WineInk: Sauvignon Blanc

A Spring into Summer Treat

Kelly J. Hayes
Even without the forest behind it a glass of crisp, chilled sauvignon blanc can be highlighted by herbaceous, green flavors.
File Photo

This time of year, I tend to come out of my red-wine drinking cocoon and start to open a few white wines. I might twist the cork of a Kendall Jackson Chardonnay from Sonoma, turn the cap on a 2021 Martin Codax Albariño from Rias Baixas, Spain or pop the top on a can of Sofia Coppola’s Blanc de Blanc California sparkler.

But I don’t think I drink enough Sauvignon Blanc.

If you read the wine press these days, it would seem that it is only me who is not drinking enough Sauvignon Blanc. It would appear that the grape is having a moment. Especially Sauvignon Blanc from California. Last year, sales of California Savvy rose slightly more than the wine market as a whole, showing a 1.5% increase in sales according to — get this — Silicon Valley Bank (SVB). Yes, that bank. 

It may not sound like much, but in a down market, any increase is a positive. And there are more vineyards being planted to Sauvignon Blanc in northern California. The same SVB study showed Sauvignon Blanc plantings more than doubled in California in 2022, with the addition of 1,744 acres across the state.

Oh, and today just happens to be International Sauvignon Blanc Day.

“Sauvage.” It’s such a great word. In English, the French word translates roughly to “wild,” “natural,” or “untamed.”  All good things. And France, Bordeaux and the Loire Valley, more precisely, is home to the noble Sauvignon Blanc grape, or the savage white if you will — one of the great grapes of summer.

While Sauvignon Blanc may be indigenous to France, its passport has been stamped by winemakers throughout the world. From California to Chile, South Africa to New Zealand, the green grape grows with abandon and can turn out exceptional wines in both cool and warm climates.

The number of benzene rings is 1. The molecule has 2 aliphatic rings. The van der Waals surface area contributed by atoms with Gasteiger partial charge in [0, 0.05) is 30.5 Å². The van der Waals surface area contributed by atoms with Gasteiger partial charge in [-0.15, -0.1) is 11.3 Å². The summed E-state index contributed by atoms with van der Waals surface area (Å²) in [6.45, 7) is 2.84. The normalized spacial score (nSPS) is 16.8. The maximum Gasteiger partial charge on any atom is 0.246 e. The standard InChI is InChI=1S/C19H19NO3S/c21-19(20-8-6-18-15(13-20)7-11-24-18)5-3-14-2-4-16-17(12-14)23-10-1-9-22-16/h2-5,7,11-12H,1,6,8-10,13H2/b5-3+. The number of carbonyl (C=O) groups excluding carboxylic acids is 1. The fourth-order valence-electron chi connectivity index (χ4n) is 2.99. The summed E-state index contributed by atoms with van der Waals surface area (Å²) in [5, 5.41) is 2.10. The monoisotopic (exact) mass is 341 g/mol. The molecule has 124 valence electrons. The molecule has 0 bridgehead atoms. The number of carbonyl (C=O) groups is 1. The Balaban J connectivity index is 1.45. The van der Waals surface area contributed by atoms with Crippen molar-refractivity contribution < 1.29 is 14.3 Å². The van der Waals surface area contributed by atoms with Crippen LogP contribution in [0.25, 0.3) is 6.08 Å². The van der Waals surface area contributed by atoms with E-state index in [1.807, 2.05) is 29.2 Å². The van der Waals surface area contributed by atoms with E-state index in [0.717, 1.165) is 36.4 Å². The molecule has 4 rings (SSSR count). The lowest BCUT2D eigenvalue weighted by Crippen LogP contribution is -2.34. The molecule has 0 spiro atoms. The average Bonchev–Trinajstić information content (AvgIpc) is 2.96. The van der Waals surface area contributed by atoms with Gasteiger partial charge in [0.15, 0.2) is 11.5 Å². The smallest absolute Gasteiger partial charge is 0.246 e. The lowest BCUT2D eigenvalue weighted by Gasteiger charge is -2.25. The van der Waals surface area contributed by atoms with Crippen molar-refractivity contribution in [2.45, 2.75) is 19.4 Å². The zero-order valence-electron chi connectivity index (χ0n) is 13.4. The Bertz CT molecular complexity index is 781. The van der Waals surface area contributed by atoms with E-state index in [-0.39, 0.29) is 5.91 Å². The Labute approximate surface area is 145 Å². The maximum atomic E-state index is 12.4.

The green-tinged Sauvignon Blanc grape is known as the classic white-wine grape of the Bordeaux wine region and is also a “parent” to the region’s red Cabernet Sauvignon grape.

Among wine drinkers, there are several occasionally conflicting opinions on the grape. Many love it. And why wouldn’t they, considering the bright acidity, the distinct flavors of apples and melons, or in some cases, wet stones, and the way it pairs with food? All these factors combine to make it one of the most popular white wines in the world.

But others, not so much. There are those who eschew Sauvignon Blanc, saying they don’t care for the herbaceous quality, the green flavors that remind some of bell peppers, or in the case of  “Savvy,” as they call it in New Zealand, freshly-cut grass. But even among this group of consumers, the new fruit-forward, fresh, acidic styles of the interpretations being produced in Napa and Sonoma in California are gaining in popularity.

Winemakers in different regions of France use the versatility of the grape to make wines in a number of different styles. In some places, like the Loire Valley, it may be made to manifest that bone-dry, flinty, crisp, and refreshing minerality that makes it perfect to pair exquisitely with shellfish. Here, the wines use the name of the villages, like Sancerre, on their labels rather than the name of the grape. There may be no more revelatory dine-and-wine experience than sitting in one of the great brasseries of Paris with a tower of shellfish in the center of the table, showing off the red lobster of the Atlantic, paired with a freshly-made carafe or bottle of a chilled, slightly straw-colored Sauvignon Blanc.